Sunday, November 8, 2015

Surgery for refractory infantile spasms

Hiscott, Rebecca


Researchers reported at the Child Neurology Society annual meeting that the best surgical outcomes for children with refractory epileptic spasms occurred in those who had lesional abnormalities on MRI with EEG concordance. But even those who had no MRI lesion but positive PET localization fared well.

The best surgical outcomes for children with refractory epileptic spasms occurred in those who had lesional abnormalities on magnetic resonance imaging (MRI) with electroencephalogram (EEG) concordance, according to a study presented at the Child Neurology Society annual meeting in National Harbor, MD.

But importantly, even those patients who had no MRI lesion but positive positron emission tomography (PET) localization fared well, study author Harry T. Chugani, a professor of pediatrics, neurology, and radiology, the Rosen Family chair in Tourette syndrome, and director of pediatric neurology at Children's Hospital of Michigan, told Neurology Today. Those who received surgery within three years of seizure onset also had largely positive outcomes, he noted.
Infantile spasms are a type of epileptic seizure seen in West syndrome, which occurs in infancy and early childhood. These spasms — in which children bend forward with a stiffening of the arms and legs, or arch their backs and extend the arms and legs — tend to occur upon awakening or after feeding, often in clusters of up to 100 seizures at a time, with as many as dozens of clusters and hundreds of spasms per day.
For the study, which has been accepted for publication in Epilepsia, Dr. Chugani and his colleagues reviewed data for 65 children with refractory infantile spasms who underwent surgery between 1993 and 2014 at the Children's Hospital of Michigan, excluding palliative cases. The mean age at surgery was about five years, and patient outcomes were assessed after surgery, on average, at about 43 months. The patients took an average of 4.2 anticonvulsant medications prior to surgery, which declined to a little over one after surgery (p<0.0001).

Among the findings, 46 of the 65 patients (71 percent) achieved complete seizure freedom with no auras — considered an International League Against Epilepsy (ILAE) class 1 outcome — at follow-up, and 22 were able to go off medication. All patients (20 out of 20) who underwent total hemispherectomy achieved ILAE class 1 outcomes, as did 10 of 17 subtotal hemispherectomy cases, seven of 13 multilobar resection cases, six of seven lobectomy cases, and three of six tuberectomy cases. Neither of the two lobectomy/tuberectomy surgery cases achieved class 1 outcomes.

Of the 47 patients with lesional MRI, 79 percent had class 1 outcomes, compared with 50 percent of patients with normal MRI, the researchers reported. PET scans were abnormal in almost all patients (61 of 63); there was lateralization/localization in 92 percent, and this helped in surgical decision-making and guiding subdural grid placements, particularly in those with non-lesional MRI. And 30 of 34 patients (88 percent) who underwent surgery within three years of seizure onset achieved seizure freedom, Dr. Chugani and colleagues reported.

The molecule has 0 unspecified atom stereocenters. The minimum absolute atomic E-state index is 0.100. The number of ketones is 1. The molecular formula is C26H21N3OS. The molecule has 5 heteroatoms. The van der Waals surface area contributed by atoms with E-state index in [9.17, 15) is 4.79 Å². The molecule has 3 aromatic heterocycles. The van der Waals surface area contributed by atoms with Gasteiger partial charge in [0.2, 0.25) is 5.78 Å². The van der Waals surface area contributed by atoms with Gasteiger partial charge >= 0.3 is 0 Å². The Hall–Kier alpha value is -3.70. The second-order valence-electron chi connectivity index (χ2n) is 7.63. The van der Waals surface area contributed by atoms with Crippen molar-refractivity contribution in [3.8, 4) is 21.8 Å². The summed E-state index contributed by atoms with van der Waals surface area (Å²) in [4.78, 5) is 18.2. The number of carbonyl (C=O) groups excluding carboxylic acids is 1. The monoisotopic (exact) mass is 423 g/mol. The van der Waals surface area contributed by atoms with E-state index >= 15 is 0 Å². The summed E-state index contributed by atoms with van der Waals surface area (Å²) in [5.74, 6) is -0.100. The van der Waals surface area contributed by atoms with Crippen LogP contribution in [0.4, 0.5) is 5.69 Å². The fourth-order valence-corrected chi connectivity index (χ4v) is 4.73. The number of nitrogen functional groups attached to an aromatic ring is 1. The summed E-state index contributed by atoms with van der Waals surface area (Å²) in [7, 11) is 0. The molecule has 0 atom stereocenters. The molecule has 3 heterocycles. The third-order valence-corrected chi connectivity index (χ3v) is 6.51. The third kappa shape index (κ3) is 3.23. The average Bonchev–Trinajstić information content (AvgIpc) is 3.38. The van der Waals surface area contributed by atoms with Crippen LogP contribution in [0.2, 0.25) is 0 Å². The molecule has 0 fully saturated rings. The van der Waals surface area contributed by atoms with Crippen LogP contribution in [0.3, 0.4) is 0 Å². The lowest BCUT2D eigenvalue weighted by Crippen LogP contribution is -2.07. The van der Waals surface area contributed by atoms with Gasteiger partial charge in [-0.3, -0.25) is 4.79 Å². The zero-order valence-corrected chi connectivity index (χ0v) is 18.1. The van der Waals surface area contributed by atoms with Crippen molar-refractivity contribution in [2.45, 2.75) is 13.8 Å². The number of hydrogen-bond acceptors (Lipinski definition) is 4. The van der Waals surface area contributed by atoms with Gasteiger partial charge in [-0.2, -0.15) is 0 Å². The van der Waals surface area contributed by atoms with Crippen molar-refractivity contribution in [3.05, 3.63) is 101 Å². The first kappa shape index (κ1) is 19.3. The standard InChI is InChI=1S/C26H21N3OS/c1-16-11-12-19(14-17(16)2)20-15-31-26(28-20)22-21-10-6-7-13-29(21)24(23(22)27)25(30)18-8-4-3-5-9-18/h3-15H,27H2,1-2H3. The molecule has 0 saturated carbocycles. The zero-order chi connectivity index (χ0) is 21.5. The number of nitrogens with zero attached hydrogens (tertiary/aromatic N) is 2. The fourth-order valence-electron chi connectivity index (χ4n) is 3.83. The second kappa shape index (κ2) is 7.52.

Many patients with infantile spasms who are MRI-negative don't get a PET scan, said Dr. Chugani, who will be moving to the DuPont Hospital for Children in Wilmington, DE, in December. But a PET scan may identify a focus that suggests a patient is a viable candidate for surgery. “Don't write these MRI-negative patients off, because one out of two of them will be seizure-free with surgery,” he said.

Ultimately, there are two take-home messages from this study, Dr. Chugani said: “Do surgery early, within three years of seizure onset, and don't write off MRI-negative cases.”


Douglas R. Nordli Jr., MD, division head of the Epilepsy Center at the Lurie Children's Hospital of Chicago and the Langdon chair of pediatric epilepsy and a professor of pediatrics and neurology at Northwestern University Feinberg School of Medicine, said the study is “a nice continuation of the pioneering work” by Dr. Chugani and his colleagues, “demonstrating in a fairly long follow-up that good results can be achieved” with surgery in patients with infantile spasms.

“These data point out that even in the group that's MRI-negative, if the PET shows an area of hypometabolism or a focus, the patients can do very well,” Dr. Nordli said. “It is a very nice publication from a seasoned researcher and clinician who has always been at the forefront of PET development.”

Phillip L. Pearl, MD, director of epilepsy and clinical neurophysiology at Boston Children's Hospital and the William G. Lennox chair and professor of neurology at Harvard Medical School, agreed. “This is an important series over a 20 year span demonstrating the value of epilepsy surgery for infantile spasms, including in MRI-negative patients,” he said.

It would be interesting to see data on how children who received surgery within three years of seizure onset fared in the long run in terms of seizure frequency and developmental outcomes compared with those who received surgery later, he added.

“This group has shown us that surgery is a viable option for selected patients with infantile spasms, and that a more efficient or expeditious surgical decision appears to be in the best interest of the patients,” he said.

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